Who wrote the Bible? God did, of course. That’s what the Jewish faith promotes. But if you’re talking about what “Jews” believe, there are as many viewpoints about this question as there are Jews. In Judaism, debating the details is just as important as faith. The biblical authorship question is no exception.
Testaments Old and New
Before asking the question “who wrote the Bible,” it is important to distinguish between two “Bibles,” the Hebrew Bible and the New Testament. The New Testament, the story of Jesus, is not part of the Jewish religion. So the question of authorship is irrelevant. In Judaism, only the 39 books in the Hebrew Bible -- especially the first five, known as the Torah -- are the most sacred, spelling out the laws of Judaism.
The Five Books of Moses
The Torah consists of five books: Genesis, Exodus, Leviticus, Numbers and Deuteronomy, referred to as the Five Books of Moses. Traditionally, going back to the ancient Israelites, Jews believed that Moses himself wrote all five of “his” books. Over time, however, certain inconsistencies caused some to question Moses' sole authorship. For example, Deuteronomy clearly describes the death of Moses in a land called Moab. That did not deter some religious scholars, who said that, because Moses was inspired by God, he could describe his own death before it happened.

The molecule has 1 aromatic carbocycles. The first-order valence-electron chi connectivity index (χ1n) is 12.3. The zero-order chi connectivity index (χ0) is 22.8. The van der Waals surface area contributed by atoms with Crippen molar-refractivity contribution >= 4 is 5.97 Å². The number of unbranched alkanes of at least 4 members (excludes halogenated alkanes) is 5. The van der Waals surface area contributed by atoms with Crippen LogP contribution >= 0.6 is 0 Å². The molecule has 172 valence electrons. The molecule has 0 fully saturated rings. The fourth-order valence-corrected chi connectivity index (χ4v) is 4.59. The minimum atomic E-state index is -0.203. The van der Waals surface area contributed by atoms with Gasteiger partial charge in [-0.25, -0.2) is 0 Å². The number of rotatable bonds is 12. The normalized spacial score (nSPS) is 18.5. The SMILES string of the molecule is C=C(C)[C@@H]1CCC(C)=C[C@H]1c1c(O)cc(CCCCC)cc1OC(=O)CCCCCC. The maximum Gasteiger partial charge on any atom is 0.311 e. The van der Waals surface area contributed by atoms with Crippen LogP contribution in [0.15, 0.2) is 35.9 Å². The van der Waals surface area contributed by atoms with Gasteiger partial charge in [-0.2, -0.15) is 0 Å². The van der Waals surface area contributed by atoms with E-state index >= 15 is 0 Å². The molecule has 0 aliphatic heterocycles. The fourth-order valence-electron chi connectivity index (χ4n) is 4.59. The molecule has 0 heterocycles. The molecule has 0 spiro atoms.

By the 17th century, critical thinking came into vogue. Scholars took a closer look at the Hebrew Bible and concluded that it had numerous authors. Jewish researchers concluded that the Torah had two distinct writers or groups of writers: priests and non-priests. Certain sections, they decided, could only have been written by temple insiders. Other passages displayed no such knowledge. The hands of these two authors could be detected not only between books but within them. The book of Isaiah, for example, was apparently started by one author, with another taking over at chapter 33.
Modern Science of Authorship Attribution
Distinctions among Hebrew Bible authors were painstakingly analyzed over the past several centuries. But in 2011, Israeli researchers created a computer algorithm that was able to perform the same type of analysis in minutes. Though it made some corrections to what scholars generally accepted about who wrote which passages, the computer program reached essentially the same conclusion as the scholars: The Bible was the work of many human writers, each with his own point of view. That human beings wrote the Hebrew Bible is generally accepted as fact today. But the question of whether the words of the book are also the words of God channeled through human hands remains a question of faith.
- Stockbyte/Valueline/Getty Images